Preparing for a green card interview is just as crucial as submitting a properly completed application. Part of that preparation process entails not only knowing what type of questions will be asked but also furnishing the required necessary documents at the interview. Failure to bring necessary paperwork can not only delay a final decision in a case but also potentially result in a denial. Generally speaking, a couple should be prepared to show the originals of any copies that were submitted with the I-130 submission. For example, if the US Citizen spouse submitted a copy of his/her birth certificate as proof of US Citizenship, he or she should be ready to furnish the officer with the original if asked at the interview. In addition, parties to a marriage case should expect to provide documentary proof of their relationship.
Typical Marriage Documents
As part of the process, a US Citizen and his/her foreign national spouse must submit clear and convincing evidence to establish that the marriage is genuine, and not one entered into immigration purposes. While documents do not, by themselves, conclusively establish that a marriage is “bona fide”, the presence or lack of, certainly plays a factor in how an officer accesses the marital relationship. It is important to understand that documents will never, of course, supplant questioning; and, of course, if an officer suspects that the relationship is not real, the fact that there are a lot of joint documents will not necessarily alleviate those suspicions. In fact, a plethora of joint documents when the circumstances suggest that the couple is not living together or engaged in a genuine relationship could be interpreted as fraud. On the other hand, a lack of joint documents can also present problems and understandably lead an officer to inquire more closely into the nature of the relationship. That being said, couples should reasonably compile as much joint documentation of what they have already established and bring to the interview. As referenced in USCIS instructions, such evidence may include but is certainly not limited to:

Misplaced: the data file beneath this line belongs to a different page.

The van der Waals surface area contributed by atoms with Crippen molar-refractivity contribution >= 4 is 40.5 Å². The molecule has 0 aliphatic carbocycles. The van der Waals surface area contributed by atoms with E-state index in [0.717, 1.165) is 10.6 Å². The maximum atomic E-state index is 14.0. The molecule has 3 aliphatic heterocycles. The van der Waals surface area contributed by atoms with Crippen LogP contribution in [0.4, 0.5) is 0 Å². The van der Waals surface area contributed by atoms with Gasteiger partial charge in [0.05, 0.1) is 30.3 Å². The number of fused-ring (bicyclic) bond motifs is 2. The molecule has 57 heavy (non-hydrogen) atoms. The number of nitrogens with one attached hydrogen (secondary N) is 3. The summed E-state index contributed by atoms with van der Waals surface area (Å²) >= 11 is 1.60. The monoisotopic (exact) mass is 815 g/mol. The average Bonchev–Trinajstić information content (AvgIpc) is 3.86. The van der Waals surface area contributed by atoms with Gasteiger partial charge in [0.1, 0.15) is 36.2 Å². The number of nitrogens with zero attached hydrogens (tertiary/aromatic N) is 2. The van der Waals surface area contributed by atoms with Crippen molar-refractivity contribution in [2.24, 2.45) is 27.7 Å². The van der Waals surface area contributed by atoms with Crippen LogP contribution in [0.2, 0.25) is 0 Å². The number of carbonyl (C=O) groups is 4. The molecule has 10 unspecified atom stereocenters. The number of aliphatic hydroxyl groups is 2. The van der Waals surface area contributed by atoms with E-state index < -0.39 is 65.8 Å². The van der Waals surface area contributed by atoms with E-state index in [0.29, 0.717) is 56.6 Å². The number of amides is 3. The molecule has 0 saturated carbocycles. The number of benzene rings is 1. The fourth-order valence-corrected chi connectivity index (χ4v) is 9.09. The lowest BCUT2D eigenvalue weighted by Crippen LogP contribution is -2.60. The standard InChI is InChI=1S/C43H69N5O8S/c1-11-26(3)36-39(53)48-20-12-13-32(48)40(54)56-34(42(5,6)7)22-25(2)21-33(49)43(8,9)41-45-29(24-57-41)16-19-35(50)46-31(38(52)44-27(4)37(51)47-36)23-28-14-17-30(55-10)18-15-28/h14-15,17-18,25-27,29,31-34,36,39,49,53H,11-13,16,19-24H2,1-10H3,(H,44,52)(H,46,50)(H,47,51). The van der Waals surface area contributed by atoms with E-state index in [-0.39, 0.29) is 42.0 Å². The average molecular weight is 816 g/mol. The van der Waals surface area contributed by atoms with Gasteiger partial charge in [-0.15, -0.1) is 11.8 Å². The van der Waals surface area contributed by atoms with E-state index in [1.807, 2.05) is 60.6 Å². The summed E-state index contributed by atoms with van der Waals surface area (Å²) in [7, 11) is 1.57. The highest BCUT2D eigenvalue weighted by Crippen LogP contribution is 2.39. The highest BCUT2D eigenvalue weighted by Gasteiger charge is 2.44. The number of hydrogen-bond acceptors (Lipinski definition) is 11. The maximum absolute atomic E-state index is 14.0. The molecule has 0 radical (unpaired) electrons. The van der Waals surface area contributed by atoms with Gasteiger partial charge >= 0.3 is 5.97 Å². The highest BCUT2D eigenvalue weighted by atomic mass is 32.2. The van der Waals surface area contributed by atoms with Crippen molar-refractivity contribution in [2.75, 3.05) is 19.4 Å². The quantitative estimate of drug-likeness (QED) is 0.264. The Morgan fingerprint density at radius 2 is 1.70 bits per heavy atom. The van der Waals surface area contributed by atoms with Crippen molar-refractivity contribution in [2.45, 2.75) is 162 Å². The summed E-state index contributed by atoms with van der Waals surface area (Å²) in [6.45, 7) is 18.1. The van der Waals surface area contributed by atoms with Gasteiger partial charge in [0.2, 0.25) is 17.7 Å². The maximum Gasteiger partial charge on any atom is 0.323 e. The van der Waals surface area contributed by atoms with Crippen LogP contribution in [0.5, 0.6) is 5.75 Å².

•· Documentation showing joint ownership of property
•· A lease showing joint tenancy of a common residence, showing that the couple reside together at the same address
•· Documentation showing combined financial resources
•· Affidavits sworn to and affirmed by third parties who personally know the couple that attest to the marital relationship
•· Any other relevant documentation to demonstrate that there is an ongoing marital union
The last category could include, for example, proof of gifts purchased for one another; trips taken together; and even text messages or love letters.
The point is that there is no set magic “list” of documents that one needs for a marriage interview. The documents will vary from couple to couple and depend on the couple’s lifestyle. Some couples may not necessarily believe in joint bank accounts and therefore may not have as much combined finances as others. This does not and should not conclusively mean that the couple is not bona-fide. However, the couple should be aware that the burden of proof is on them to demonstrate that the marriage was not entered into to evade the immigration law, and nearly everything (within the bounds of reason) can be subject to scrutiny. Therefore, the couple should be prepared to explain why things appear the way they do or why they lack the conventional indicia of a real couple.
Contrary to popular misbelief, an immigration marriage interview can be incredibly complicated. It is not just a matter of showing up and expecting the officer to rubberstamp everything just because there are a huge stack of joint taxes and bank accounts. A couple should expect to be thoroughly questioned regarding their relationship as well as have their digital and documentary life meticulously examined.
For more information on the green card process and what to expect at an interview, please contact our office. The above is general information only and not to be relied upon as legal advice. It does not create an attorney client relationship nor should it be relied upon as advice in lieu of consultation with an attorney.